Emotional eating has always been and continues to be a happy, natural part of my life.
After living my entire life in New York, I moved to California in 2001. Let’s just say some of the first friends I met didn’t share my same experiences with food.
Suddenly, those dining around me ate anxiously like birds while I sat to enjoy second helpings. All I’d hear from new friends was: “Won’t you need to lose weight if you eat that much pasta?” Or “You can’t eat that; it has too much fat.” Another friend boldly asserted: “I think you must have a problem with emotional eating. You eat way too much.”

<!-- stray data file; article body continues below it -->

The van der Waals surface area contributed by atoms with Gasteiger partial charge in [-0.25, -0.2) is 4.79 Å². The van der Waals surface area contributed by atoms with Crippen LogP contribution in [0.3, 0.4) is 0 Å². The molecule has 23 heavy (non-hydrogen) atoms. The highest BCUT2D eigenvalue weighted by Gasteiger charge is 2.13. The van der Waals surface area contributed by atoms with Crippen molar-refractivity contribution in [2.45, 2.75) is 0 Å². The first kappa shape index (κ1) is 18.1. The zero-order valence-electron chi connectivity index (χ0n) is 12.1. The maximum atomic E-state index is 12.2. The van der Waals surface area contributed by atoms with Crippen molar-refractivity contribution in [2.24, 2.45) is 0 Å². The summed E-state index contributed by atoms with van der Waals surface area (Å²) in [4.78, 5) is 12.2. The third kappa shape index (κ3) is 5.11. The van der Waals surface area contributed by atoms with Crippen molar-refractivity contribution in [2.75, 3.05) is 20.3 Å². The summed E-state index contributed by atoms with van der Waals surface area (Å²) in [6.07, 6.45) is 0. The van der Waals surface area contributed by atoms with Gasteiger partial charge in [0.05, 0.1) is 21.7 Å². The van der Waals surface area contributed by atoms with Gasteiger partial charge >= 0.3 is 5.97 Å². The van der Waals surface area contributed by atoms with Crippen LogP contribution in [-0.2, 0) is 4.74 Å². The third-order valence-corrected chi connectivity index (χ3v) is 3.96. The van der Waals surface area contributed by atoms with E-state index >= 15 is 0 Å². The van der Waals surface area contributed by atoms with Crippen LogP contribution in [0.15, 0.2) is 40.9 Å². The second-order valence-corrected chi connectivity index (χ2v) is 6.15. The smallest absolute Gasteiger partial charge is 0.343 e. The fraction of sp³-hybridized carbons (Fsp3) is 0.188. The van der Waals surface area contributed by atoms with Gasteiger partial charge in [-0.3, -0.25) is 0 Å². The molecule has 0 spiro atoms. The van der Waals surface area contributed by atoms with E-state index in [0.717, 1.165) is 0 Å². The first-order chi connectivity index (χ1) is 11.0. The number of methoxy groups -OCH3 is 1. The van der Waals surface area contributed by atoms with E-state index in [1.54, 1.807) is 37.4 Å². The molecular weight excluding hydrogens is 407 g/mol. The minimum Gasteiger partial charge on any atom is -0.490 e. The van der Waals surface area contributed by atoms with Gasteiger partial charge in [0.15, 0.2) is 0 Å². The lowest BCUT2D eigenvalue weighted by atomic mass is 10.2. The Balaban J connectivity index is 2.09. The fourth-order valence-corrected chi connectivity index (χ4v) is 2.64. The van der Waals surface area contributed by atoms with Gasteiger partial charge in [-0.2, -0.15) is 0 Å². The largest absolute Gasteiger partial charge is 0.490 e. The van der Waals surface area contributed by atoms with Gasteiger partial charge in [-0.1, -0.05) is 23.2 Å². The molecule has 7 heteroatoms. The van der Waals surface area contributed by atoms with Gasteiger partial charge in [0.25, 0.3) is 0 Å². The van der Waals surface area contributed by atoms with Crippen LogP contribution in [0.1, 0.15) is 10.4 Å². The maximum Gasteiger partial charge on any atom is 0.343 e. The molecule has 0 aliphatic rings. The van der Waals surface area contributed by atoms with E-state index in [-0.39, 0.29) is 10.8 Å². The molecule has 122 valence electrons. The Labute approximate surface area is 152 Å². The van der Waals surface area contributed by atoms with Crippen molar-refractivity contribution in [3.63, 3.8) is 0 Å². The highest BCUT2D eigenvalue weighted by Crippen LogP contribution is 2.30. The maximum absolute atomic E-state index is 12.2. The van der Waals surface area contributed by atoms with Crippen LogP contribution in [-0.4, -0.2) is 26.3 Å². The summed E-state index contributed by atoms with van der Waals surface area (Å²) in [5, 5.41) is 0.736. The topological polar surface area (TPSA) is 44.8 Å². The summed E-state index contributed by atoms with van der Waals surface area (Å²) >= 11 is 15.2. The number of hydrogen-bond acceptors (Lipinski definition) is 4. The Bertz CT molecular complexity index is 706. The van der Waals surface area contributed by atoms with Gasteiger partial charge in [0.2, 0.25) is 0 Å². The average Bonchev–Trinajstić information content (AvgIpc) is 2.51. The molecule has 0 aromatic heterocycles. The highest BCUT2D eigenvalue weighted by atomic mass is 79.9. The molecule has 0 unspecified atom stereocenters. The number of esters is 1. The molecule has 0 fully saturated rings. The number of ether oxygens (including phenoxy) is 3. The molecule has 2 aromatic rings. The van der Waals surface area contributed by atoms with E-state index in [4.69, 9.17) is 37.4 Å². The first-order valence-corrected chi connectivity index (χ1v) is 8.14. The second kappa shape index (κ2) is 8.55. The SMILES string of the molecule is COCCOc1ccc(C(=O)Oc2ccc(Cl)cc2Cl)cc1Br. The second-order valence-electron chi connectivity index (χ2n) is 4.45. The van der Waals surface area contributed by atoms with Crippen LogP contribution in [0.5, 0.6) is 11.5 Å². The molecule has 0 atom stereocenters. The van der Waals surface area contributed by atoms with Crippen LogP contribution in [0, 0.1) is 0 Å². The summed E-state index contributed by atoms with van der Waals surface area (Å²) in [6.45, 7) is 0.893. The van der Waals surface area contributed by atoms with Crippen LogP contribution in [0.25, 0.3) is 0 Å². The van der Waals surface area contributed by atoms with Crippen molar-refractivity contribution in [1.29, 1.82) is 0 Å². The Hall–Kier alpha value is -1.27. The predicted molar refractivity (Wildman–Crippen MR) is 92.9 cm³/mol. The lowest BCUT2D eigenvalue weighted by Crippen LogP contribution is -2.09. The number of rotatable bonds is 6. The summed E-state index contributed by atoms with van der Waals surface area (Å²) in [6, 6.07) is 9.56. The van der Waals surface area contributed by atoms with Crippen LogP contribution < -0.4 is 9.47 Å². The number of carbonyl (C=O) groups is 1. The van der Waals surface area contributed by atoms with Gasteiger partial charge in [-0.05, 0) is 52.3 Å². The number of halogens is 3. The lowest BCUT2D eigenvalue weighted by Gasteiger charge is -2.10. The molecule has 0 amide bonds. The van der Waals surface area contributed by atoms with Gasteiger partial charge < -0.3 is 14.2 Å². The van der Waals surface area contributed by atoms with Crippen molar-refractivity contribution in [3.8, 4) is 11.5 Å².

I was blown away. Certainly my European friends and Italian family never projected this thinking toward me. Why—instead of discussing flavor, recipes and the health attracting qualities of food—were my new friends suddenly qualifying everything on my plate?
I was accustomed to listening to my body, giving it what intuitively felt right and consuming what was available by the seasons. Although I was no stranger to eating disorders, I was a proponent of the pro-emotional, intuitive eating movement early on. Read more at Poppy & Seed here.